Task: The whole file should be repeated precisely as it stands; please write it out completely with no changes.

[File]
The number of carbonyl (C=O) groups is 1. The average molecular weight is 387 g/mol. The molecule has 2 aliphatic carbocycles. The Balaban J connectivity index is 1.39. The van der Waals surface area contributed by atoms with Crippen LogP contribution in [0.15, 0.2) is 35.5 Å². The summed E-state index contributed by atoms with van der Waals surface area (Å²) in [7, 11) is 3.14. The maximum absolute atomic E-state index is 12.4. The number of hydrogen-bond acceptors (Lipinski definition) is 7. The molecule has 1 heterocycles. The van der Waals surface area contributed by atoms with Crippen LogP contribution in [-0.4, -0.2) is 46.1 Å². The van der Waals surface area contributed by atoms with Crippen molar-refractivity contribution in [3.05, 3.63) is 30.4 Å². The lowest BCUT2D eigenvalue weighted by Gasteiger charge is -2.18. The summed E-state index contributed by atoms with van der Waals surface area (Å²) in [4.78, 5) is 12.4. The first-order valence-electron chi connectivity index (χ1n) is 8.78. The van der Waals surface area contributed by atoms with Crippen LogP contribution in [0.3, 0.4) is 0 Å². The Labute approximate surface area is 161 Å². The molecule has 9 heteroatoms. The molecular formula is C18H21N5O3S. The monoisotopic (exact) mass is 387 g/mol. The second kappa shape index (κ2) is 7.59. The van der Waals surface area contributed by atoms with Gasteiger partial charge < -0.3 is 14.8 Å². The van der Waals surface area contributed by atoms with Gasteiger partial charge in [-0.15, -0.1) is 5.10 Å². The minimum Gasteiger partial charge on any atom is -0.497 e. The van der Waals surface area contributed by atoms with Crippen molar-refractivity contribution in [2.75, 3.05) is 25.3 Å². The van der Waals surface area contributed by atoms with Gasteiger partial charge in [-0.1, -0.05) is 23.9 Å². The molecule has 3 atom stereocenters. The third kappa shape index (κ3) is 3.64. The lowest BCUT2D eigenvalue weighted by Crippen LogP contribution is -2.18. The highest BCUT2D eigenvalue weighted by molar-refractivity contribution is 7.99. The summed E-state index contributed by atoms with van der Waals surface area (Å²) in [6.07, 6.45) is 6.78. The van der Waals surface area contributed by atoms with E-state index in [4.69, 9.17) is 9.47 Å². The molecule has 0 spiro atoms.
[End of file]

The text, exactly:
The number of carbonyl (C=O) groups is 1. The average molecular weight is 387 g/mol. The molecule has 2 aliphatic carbocycles. The Balaban J connectivity index is 1.39. The van der Waals surface area contributed by atoms with Crippen LogP contribution in [0.15, 0.2) is 35.5 Å². The summed E-state index contributed by atoms with van der Waals surface area (Å²) in [7, 11) is 3.14. The maximum absolute atomic E-state index is 12.4. The number of hydrogen-bond acceptors (Lipinski definition) is 7. The molecule has 1 heterocycles. The van der Waals surface area contributed by atoms with Crippen LogP contribution in [-0.4, -0.2) is 46.1 Å². The van der Waals surface area contributed by atoms with Crippen molar-refractivity contribution in [3.05, 3.63) is 30.4 Å². The lowest BCUT2D eigenvalue weighted by Gasteiger charge is -2.18. The summed E-state index contributed by atoms with van der Waals surface area (Å²) in [4.78, 5) is 12.4. The first-order valence-electron chi connectivity index (χ1n) is 8.78. The van der Waals surface area contributed by atoms with Crippen LogP contribution in [0.3, 0.4) is 0 Å². The Labute approximate surface area is 161 Å². The molecule has 9 heteroatoms. The molecular formula is C18H21N5O3S. The monoisotopic (exact) mass is 387 g/mol. The second kappa shape index (κ2) is 7.59. The van der Waals surface area contributed by atoms with Gasteiger partial charge < -0.3 is 14.8 Å². The van der Waals surface area contributed by atoms with Gasteiger partial charge in [-0.15, -0.1) is 5.10 Å². The minimum Gasteiger partial charge on any atom is -0.497 e. The van der Waals surface area contributed by atoms with Crippen molar-refractivity contribution in [2.75, 3.05) is 25.3 Å². The van der Waals surface area contributed by atoms with Gasteiger partial charge in [-0.1, -0.05) is 23.9 Å². The molecule has 3 atom stereocenters. The third kappa shape index (κ3) is 3.64. The lowest BCUT2D eigenvalue weighted by Crippen LogP contribution is -2.18. The highest BCUT2D eigenvalue weighted by molar-refractivity contribution is 7.99. The summed E-state index contributed by atoms with van der Waals surface area (Å²) in [6.07, 6.45) is 6.78. The van der Waals surface area contributed by atoms with E-state index in [4.69, 9.17) is 9.47 Å². The molecule has 0 spiro atoms.